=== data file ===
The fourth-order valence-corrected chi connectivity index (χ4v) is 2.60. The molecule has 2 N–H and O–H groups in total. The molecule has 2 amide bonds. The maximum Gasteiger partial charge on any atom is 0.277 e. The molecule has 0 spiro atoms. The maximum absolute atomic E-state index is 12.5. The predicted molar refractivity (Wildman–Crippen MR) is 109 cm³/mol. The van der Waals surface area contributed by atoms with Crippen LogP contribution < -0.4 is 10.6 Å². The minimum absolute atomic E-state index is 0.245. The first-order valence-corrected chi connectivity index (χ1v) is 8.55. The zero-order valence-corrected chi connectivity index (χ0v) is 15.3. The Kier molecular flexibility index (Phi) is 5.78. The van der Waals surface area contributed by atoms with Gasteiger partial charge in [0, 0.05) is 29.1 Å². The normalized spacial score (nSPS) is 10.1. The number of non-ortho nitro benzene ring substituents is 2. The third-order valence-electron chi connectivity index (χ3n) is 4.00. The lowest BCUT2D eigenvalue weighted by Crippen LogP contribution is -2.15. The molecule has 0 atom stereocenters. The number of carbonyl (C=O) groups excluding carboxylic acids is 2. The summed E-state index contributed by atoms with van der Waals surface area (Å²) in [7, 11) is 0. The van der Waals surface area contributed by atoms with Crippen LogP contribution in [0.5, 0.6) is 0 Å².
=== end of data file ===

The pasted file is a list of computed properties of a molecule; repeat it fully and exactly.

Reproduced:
The fourth-order valence-corrected chi connectivity index (χ4v) is 2.60. The molecule has 2 N–H and O–H groups in total. The molecule has 2 amide bonds. The maximum Gasteiger partial charge on any atom is 0.277 e. The molecule has 0 spiro atoms. The maximum absolute atomic E-state index is 12.5. The predicted molar refractivity (Wildman–Crippen MR) is 109 cm³/mol. The van der Waals surface area contributed by atoms with Crippen LogP contribution < -0.4 is 10.6 Å². The minimum absolute atomic E-state index is 0.245. The first-order valence-corrected chi connectivity index (χ1v) is 8.55. The zero-order valence-corrected chi connectivity index (χ0v) is 15.3. The Kier molecular flexibility index (Phi) is 5.78. The van der Waals surface area contributed by atoms with Gasteiger partial charge in [0, 0.05) is 29.1 Å². The normalized spacial score (nSPS) is 10.1. The number of non-ortho nitro benzene ring substituents is 2. The third-order valence-electron chi connectivity index (χ3n) is 4.00. The lowest BCUT2D eigenvalue weighted by Crippen LogP contribution is -2.15. The molecule has 0 atom stereocenters. The number of carbonyl (C=O) groups excluding carboxylic acids is 2. The summed E-state index contributed by atoms with van der Waals surface area (Å²) in [7, 11) is 0. The van der Waals surface area contributed by atoms with Crippen LogP contribution in [0.5, 0.6) is 0 Å².